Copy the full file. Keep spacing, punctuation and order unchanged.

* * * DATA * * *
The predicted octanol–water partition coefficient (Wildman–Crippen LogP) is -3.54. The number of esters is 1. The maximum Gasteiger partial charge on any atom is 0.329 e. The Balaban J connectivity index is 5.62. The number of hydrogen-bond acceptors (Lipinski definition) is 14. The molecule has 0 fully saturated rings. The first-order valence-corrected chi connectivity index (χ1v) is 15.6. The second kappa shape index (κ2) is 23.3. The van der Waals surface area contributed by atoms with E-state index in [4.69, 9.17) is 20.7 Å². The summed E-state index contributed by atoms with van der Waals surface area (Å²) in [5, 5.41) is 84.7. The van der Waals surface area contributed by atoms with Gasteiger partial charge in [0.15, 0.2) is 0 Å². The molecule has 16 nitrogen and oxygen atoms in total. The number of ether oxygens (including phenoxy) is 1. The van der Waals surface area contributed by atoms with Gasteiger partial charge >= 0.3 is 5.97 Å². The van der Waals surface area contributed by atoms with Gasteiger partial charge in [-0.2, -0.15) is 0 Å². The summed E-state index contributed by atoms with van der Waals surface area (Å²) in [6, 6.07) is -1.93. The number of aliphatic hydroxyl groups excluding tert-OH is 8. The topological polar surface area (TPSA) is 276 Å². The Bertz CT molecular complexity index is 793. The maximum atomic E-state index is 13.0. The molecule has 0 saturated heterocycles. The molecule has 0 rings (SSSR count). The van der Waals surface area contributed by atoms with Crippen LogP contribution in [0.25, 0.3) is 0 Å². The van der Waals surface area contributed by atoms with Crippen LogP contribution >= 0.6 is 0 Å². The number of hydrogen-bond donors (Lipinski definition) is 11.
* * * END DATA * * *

The predicted octanol–water partition coefficient (Wildman–Crippen LogP) is -3.54. The number of esters is 1. The maximum Gasteiger partial charge on any atom is 0.329 e. The Balaban J connectivity index is 5.62. The number of hydrogen-bond acceptors (Lipinski definition) is 14. The molecule has 0 fully saturated rings. The first-order valence-corrected chi connectivity index (χ1v) is 15.6. The second kappa shape index (κ2) is 23.3. The van der Waals surface area contributed by atoms with E-state index in [4.69, 9.17) is 20.7 Å². The summed E-state index contributed by atoms with van der Waals surface area (Å²) in [5, 5.41) is 84.7. The van der Waals surface area contributed by atoms with Gasteiger partial charge in [0.15, 0.2) is 0 Å². The molecule has 16 nitrogen and oxygen atoms in total. The number of ether oxygens (including phenoxy) is 1. The van der Waals surface area contributed by atoms with Gasteiger partial charge >= 0.3 is 5.97 Å². The van der Waals surface area contributed by atoms with Gasteiger partial charge in [-0.2, -0.15) is 0 Å². The summed E-state index contributed by atoms with van der Waals surface area (Å²) in [6, 6.07) is -1.93. The number of aliphatic hydroxyl groups excluding tert-OH is 8. The topological polar surface area (TPSA) is 276 Å². The Bertz CT molecular complexity index is 793. The maximum atomic E-state index is 13.0. The molecule has 0 saturated heterocycles. The molecule has 0 rings (SSSR count). The van der Waals surface area contributed by atoms with Crippen LogP contribution in [0.25, 0.3) is 0 Å². The van der Waals surface area contributed by atoms with Crippen LogP contribution >= 0.6 is 0 Å². The number of hydrogen-bond donors (Lipinski definition) is 11.